A 16-year-old boy was arrested and charged Friday following the online posting of credit card information, user names and passwords from a group of Bell Canada’s small business customers.
“We’re seeing so many threats against Canada,” said RCMP Sgt. Stephane Turgeon from the national division’s integrated technical crime unit.
“We had to conduct surveillance. We had to gather information to make sure we had the right person.”
Cops also had to consider intel received from the FBI, who made their own arrest stateside on June 11, said Turgeon.
Other subjects are involved.
The cyber-hacking incident resulted in 22,421 user names and passwords and five valid credit card numbers being posted on the Internet last February.
The young offender — who can’t be named — was cuffed at his home close to the CFB Bagotville base near Saguenay, Que., about three hours north of Quebec City.
“He was arrested without incident,” said RCMP Corporal Lucy Shorey.
The charges stem from an investigation into the hacking of one of Bell Canada’s third-party supplier’s IT systems.
“We’re still analyzing the data and that will take some time,” said Shorey.
The accused is believed to be a member of NullCrew, a “hacktivist” group known for hacking into computers from corporations, educational institutions, and government agencies.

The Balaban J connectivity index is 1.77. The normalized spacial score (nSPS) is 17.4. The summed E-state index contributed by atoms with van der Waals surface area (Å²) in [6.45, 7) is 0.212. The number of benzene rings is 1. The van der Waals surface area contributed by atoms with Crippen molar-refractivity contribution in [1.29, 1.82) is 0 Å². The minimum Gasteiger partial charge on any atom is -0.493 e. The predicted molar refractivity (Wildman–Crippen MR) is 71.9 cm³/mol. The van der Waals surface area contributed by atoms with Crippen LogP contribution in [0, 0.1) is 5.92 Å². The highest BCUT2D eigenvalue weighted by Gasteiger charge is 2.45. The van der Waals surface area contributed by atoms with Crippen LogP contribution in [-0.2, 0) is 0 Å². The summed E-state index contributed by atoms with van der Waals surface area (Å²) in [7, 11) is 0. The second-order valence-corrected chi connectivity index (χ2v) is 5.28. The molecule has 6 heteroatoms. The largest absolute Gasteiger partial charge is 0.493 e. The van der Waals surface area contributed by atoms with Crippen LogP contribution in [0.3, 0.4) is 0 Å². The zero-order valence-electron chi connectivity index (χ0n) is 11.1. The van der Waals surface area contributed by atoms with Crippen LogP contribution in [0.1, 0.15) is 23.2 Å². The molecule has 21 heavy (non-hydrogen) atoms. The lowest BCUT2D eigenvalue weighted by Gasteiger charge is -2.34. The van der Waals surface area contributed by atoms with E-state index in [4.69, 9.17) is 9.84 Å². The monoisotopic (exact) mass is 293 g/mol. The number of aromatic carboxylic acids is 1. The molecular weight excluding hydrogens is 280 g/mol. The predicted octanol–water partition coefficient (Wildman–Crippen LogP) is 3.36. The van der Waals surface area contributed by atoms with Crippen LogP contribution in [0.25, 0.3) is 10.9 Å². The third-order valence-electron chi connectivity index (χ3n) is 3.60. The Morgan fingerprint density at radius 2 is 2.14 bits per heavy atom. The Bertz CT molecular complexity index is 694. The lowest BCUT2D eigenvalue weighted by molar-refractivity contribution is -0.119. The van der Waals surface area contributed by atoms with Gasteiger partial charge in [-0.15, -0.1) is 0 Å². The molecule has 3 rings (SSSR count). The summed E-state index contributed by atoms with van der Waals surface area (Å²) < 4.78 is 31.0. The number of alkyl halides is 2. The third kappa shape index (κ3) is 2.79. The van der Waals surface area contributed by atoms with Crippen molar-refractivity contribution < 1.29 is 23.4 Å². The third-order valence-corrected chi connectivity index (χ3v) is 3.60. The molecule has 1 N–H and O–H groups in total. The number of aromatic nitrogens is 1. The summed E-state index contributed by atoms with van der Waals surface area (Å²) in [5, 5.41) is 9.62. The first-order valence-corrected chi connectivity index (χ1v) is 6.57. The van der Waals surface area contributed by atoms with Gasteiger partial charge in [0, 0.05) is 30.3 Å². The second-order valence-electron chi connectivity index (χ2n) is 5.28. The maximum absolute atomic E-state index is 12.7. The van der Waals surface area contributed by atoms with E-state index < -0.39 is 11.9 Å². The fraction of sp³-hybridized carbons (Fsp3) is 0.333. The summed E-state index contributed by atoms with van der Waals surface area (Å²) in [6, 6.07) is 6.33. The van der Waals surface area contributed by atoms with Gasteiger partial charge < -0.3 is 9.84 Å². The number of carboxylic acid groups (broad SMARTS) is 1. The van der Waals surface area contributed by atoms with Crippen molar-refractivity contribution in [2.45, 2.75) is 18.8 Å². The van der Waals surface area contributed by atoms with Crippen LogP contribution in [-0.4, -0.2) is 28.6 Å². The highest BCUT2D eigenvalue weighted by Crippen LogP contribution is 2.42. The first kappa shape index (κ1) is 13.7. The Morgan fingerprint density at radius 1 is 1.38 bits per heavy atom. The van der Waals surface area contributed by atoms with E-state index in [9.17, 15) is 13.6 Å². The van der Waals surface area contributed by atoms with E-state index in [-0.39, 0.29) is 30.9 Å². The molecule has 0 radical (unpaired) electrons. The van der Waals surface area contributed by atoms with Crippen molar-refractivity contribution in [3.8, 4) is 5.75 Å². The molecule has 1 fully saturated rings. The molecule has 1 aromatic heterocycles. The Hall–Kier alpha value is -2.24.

The accused and others from the group claimed responsibility for the attack.
“They were successful because they exploited a vulnerability in the system,” said Turgeon.
He called the incident part of a new trend where “people can get together and do some damage” with tools that are “easily accessible by anyone.”
Cyberhacking can have “a definite impact on the economy,” said Turgeon, by reducing the confidence clients have in technological companies.
“It’s a big deal, really.”
The teen is scheduled to appear in Ottawa court on Aug. 19.
He is facing one count of unauthorized use of computer and two counts of mischief in relation to data.
Copycats, take note.
“We’re watching,” said Turgeon.